The rules of origin, which are required to determine the national source of a product under the FTAs, have posed significant challenges for export operations in Vietnam. As for the leather footwear industry, roughly 80% of the materials for manufacturing are now imported, making it ineligible for tax cut advantages.

Garment manufacturing seems to be on the same boat. Some 60% of local factories provide the Cut, Make and Trim service, which refers to the simple processing phases paid by the apparel buyers. As the local makers are not in charge of fabric sourcing, it is difficult for them to qualify for incentives offered by the FTAs. Meanwhile, roughly 30% of domestic manufacturers follow the Free On Board service, an active export modality involving both materials purchase and product completion processes.

Unfortunately, challenges remain given the limited capability of the local textile dyeing sector. Vietnamese manufacturers primarily produce cotton, and only a few enterprises are capable of making polyester filament, even though it is a more popular fabric for consumer demands, according to a study by the Ministry of Industry and Trade mouthpiece Tap chi Cong Thuong in October 2020.

FTAs also offer benefits to foreign firms interested in Vietnam’s market, entailing stiff competition for local businesses. In this sense, domestic companies may lose their advantage twice as market difficulties double at home and abroad.

In June 2021, Nguyen Quang Thai and Bui Trinh published a study titled, “Analysis of Inter-Country Trade Flows Based on Input-Output Model Between Vietnam, EU, China, and the United States”, on Research in World Economy. The economists found that Vietnam’s final products would help raise the country’s output by 75.4% and increase China’s output by 22.8%. While Vietnam’s final product adds 72.2% to the national added value, it also spreads 24.8% to that of China. Put differently, the authors write local consumers will raise China’s added value by 24.8% when using Vietnam’s final products.

That being said, Vietnam’s exports have generated benefits for countries that export materials for domestic manufacturing. Therefore, it is necessary for local businesses to fully take charge of their own production line to bolster the national economy and retain as many profits as possible.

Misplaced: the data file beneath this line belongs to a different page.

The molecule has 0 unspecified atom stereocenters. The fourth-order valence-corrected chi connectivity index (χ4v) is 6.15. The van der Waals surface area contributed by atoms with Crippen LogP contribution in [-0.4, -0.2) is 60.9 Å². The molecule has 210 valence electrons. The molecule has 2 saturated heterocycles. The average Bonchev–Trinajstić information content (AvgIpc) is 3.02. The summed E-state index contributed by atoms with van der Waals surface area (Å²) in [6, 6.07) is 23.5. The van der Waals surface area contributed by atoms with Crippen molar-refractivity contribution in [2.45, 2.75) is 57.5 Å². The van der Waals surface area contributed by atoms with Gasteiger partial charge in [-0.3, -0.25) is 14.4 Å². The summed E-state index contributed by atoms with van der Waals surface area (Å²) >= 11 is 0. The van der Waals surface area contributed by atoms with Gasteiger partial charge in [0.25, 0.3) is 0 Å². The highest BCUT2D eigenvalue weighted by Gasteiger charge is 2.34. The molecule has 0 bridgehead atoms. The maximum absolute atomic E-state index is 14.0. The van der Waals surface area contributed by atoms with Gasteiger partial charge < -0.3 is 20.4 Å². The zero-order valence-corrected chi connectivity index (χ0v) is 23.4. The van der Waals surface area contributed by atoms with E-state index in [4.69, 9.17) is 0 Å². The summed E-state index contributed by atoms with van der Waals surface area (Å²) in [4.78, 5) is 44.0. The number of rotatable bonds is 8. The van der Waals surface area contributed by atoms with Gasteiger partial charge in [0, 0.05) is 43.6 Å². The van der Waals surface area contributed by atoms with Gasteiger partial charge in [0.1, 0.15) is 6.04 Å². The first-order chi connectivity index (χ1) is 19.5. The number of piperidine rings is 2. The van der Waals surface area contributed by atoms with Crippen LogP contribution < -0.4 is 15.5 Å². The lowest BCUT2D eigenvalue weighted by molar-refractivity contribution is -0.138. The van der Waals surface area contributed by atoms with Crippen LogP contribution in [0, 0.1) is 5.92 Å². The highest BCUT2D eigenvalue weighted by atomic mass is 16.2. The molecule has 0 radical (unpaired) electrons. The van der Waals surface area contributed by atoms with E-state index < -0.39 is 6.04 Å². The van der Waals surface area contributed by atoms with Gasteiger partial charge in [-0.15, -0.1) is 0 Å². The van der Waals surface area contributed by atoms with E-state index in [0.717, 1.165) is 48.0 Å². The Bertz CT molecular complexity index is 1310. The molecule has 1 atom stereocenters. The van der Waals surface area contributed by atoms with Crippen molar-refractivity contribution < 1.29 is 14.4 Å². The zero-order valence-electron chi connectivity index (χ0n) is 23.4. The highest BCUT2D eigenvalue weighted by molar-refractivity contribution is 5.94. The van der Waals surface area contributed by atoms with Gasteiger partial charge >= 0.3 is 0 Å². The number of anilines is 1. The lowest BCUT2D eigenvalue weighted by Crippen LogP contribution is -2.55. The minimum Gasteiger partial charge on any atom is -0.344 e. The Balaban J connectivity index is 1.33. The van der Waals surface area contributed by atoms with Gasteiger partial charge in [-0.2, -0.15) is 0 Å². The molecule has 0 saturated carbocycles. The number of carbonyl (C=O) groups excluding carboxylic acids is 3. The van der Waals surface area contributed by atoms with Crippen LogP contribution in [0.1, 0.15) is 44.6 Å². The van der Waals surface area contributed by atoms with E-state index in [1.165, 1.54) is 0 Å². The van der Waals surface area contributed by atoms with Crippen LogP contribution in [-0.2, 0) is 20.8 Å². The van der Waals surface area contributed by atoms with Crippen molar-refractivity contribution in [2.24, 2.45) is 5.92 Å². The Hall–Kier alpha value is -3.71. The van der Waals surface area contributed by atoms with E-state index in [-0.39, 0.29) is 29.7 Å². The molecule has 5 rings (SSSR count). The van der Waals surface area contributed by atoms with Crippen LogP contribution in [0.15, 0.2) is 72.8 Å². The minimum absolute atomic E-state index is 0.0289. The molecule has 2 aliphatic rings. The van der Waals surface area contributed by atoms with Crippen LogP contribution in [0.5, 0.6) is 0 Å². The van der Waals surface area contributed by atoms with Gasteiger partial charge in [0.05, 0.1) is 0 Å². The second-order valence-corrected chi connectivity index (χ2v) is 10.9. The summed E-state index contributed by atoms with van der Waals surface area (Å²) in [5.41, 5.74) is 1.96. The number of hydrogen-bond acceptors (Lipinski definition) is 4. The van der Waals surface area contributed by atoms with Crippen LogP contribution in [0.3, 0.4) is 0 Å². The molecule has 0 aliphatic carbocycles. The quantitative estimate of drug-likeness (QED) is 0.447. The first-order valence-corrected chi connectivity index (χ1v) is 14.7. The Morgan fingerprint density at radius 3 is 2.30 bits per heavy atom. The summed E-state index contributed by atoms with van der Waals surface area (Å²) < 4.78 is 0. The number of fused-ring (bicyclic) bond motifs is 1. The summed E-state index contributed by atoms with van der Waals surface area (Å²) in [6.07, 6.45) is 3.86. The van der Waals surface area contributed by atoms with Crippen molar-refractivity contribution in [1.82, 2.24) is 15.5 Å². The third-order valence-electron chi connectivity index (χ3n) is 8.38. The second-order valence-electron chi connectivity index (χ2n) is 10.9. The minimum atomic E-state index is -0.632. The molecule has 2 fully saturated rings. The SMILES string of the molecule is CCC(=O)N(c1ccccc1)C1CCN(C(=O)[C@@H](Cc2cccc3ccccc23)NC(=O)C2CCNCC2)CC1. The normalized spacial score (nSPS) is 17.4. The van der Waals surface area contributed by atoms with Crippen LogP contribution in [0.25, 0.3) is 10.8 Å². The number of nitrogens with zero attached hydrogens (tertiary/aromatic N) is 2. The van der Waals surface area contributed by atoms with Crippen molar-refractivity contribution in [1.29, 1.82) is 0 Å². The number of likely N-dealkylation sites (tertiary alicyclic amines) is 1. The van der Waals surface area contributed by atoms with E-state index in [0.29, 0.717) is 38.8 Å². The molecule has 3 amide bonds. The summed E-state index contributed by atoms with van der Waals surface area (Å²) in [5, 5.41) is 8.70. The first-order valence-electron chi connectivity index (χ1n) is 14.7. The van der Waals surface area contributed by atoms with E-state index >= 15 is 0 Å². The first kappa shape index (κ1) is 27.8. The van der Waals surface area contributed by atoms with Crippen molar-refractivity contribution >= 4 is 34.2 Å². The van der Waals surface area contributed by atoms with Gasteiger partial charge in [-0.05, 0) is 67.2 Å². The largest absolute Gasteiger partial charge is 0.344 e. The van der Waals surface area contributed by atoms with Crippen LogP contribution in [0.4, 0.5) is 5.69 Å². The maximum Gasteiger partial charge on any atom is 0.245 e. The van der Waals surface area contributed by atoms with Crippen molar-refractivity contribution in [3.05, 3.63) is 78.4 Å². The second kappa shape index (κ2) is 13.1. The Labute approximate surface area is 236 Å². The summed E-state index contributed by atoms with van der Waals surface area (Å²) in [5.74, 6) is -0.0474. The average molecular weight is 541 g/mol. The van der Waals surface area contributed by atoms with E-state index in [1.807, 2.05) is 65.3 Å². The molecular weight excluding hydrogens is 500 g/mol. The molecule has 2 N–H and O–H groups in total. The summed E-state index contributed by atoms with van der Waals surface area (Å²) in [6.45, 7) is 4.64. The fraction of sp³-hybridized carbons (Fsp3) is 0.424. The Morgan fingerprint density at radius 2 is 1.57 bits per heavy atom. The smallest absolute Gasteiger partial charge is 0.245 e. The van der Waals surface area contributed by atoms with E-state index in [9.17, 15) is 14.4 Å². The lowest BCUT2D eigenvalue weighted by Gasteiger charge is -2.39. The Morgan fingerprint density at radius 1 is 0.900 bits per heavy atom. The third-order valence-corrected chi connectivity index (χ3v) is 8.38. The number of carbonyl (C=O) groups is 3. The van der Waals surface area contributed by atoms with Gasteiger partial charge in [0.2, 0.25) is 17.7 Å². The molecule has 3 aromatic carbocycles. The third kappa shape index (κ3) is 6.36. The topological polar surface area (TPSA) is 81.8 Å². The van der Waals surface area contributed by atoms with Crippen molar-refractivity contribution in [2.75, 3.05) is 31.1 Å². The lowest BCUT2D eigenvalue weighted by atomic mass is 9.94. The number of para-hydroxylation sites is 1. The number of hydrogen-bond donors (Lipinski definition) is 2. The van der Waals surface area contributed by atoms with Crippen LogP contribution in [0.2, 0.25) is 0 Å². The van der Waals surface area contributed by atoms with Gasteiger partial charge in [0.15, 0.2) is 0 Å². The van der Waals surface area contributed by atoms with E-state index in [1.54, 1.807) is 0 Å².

Turning exports into a miracle

For years, hundreds of billions in revenues and tens of billions in trade surplus have testified to Vietnam’s phenomenal export performance. But the domestic manufacturing sector must now address how to properly equip Vietnamese businesses for market competition.

Strengthening supporting industries for key export-oriented sectors, including textile, garment and footwear, maybe at the pinnacle of the effort. Vietnam’s textile and garment products comprised 5.2% of the global market, while it was 10% for the leather footwear industry. The assignment makes sense, given that the two industries brought in US$60 billion in revenue in 2021. In addition, the activities would help deal with obstacles in public investment disbursement schemes. As outlined in the national development plan, it is high time for Vietnam to prioritize the aspects that might enhance the country’s production instead of focusing on less urgent tasks.

Understanding competitive edges, keeping ahead of market fluctuations and grasping supply chain characteristics seem to be essential for Vietnamese firms who run the risk of doing business abroad. To this end, the operations of local companies hinge on trade facilitation activities and the relevant authorities’ supporting role.

The models of the Korea Trade-Investment Promotion Agency (KOTRA) and the Japan International Cooperation Agency (JICA) might provide Vietnam with feasible options, according to analysts. With the enhanced assistance, small and medium-sized businesses can develop and compete in foreign niche markets. The strategy may pave the way for local specialties, handicraft products and eco-friendly items to create their own consumer base in the mid-range and high-end market sectors globally.

There is a long way to go from idea to reality. But if domestic businesses can ask the correct questions, they may get the appropriate responses.